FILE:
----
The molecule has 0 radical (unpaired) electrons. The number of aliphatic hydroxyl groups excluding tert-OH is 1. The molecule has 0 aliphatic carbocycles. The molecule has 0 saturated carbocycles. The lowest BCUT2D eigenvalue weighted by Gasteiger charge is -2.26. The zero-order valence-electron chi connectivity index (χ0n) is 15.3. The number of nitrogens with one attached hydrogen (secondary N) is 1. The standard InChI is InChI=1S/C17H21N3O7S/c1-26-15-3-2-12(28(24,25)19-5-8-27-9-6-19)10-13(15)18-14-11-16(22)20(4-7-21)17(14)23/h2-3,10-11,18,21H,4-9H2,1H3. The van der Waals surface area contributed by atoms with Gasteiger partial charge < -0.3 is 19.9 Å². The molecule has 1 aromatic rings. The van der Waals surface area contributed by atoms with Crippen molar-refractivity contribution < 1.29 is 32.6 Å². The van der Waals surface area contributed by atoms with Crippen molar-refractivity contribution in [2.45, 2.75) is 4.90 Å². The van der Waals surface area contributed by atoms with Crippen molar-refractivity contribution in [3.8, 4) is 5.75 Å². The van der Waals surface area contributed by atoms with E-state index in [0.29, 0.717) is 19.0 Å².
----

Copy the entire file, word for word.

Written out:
The molecule has 0 radical (unpaired) electrons. The number of aliphatic hydroxyl groups excluding tert-OH is 1. The molecule has 0 aliphatic carbocycles. The molecule has 0 saturated carbocycles. The lowest BCUT2D eigenvalue weighted by Gasteiger charge is -2.26. The zero-order valence-electron chi connectivity index (χ0n) is 15.3. The number of nitrogens with one attached hydrogen (secondary N) is 1. The standard InChI is InChI=1S/C17H21N3O7S/c1-26-15-3-2-12(28(24,25)19-5-8-27-9-6-19)10-13(15)18-14-11-16(22)20(4-7-21)17(14)23/h2-3,10-11,18,21H,4-9H2,1H3. The van der Waals surface area contributed by atoms with Gasteiger partial charge < -0.3 is 19.9 Å². The molecule has 1 aromatic rings. The van der Waals surface area contributed by atoms with Crippen molar-refractivity contribution < 1.29 is 32.6 Å². The van der Waals surface area contributed by atoms with Crippen molar-refractivity contribution in [2.45, 2.75) is 4.90 Å². The van der Waals surface area contributed by atoms with Crippen molar-refractivity contribution in [3.8, 4) is 5.75 Å². The van der Waals surface area contributed by atoms with E-state index in [0.29, 0.717) is 19.0 Å².